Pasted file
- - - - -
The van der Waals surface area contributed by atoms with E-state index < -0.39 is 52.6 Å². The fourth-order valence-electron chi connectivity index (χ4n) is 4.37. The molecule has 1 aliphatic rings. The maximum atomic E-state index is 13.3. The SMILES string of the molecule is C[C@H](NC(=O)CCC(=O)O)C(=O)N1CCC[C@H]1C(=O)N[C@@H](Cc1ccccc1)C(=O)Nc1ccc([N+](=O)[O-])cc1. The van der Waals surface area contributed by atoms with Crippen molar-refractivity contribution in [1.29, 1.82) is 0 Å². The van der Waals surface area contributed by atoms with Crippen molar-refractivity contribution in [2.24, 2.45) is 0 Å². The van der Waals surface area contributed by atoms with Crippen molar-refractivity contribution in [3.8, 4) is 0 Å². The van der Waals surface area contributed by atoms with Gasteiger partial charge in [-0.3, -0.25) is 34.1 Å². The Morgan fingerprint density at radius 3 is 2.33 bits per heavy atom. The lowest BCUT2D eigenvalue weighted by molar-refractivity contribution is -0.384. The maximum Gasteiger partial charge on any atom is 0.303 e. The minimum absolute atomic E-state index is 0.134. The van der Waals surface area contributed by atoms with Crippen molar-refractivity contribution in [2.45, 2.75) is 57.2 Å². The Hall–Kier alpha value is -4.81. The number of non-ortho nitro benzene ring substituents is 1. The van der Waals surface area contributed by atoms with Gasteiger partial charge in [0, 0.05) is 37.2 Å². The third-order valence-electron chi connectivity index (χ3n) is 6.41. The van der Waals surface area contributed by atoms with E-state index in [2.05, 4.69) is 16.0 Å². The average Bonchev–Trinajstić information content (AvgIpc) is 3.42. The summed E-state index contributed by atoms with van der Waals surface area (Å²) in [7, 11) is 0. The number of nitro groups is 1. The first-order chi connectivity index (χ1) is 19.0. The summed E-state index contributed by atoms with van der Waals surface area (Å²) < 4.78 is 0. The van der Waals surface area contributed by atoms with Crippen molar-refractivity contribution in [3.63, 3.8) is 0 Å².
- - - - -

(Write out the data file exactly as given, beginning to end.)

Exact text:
The van der Waals surface area contributed by atoms with E-state index < -0.39 is 52.6 Å². The fourth-order valence-electron chi connectivity index (χ4n) is 4.37. The molecule has 1 aliphatic rings. The maximum atomic E-state index is 13.3. The SMILES string of the molecule is C[C@H](NC(=O)CCC(=O)O)C(=O)N1CCC[C@H]1C(=O)N[C@@H](Cc1ccccc1)C(=O)Nc1ccc([N+](=O)[O-])cc1. The van der Waals surface area contributed by atoms with Crippen molar-refractivity contribution in [1.29, 1.82) is 0 Å². The van der Waals surface area contributed by atoms with Crippen molar-refractivity contribution in [2.24, 2.45) is 0 Å². The van der Waals surface area contributed by atoms with Crippen molar-refractivity contribution in [3.8, 4) is 0 Å². The van der Waals surface area contributed by atoms with Gasteiger partial charge in [-0.3, -0.25) is 34.1 Å². The Morgan fingerprint density at radius 3 is 2.33 bits per heavy atom. The lowest BCUT2D eigenvalue weighted by molar-refractivity contribution is -0.384. The maximum Gasteiger partial charge on any atom is 0.303 e. The minimum absolute atomic E-state index is 0.134. The van der Waals surface area contributed by atoms with Crippen molar-refractivity contribution in [2.45, 2.75) is 57.2 Å². The Hall–Kier alpha value is -4.81. The number of non-ortho nitro benzene ring substituents is 1. The van der Waals surface area contributed by atoms with Gasteiger partial charge in [0, 0.05) is 37.2 Å². The third-order valence-electron chi connectivity index (χ3n) is 6.41. The van der Waals surface area contributed by atoms with E-state index in [2.05, 4.69) is 16.0 Å². The average Bonchev–Trinajstić information content (AvgIpc) is 3.42. The summed E-state index contributed by atoms with van der Waals surface area (Å²) in [7, 11) is 0. The number of nitro groups is 1. The first-order chi connectivity index (χ1) is 19.0. The summed E-state index contributed by atoms with van der Waals surface area (Å²) < 4.78 is 0. The van der Waals surface area contributed by atoms with Crippen molar-refractivity contribution in [3.63, 3.8) is 0 Å².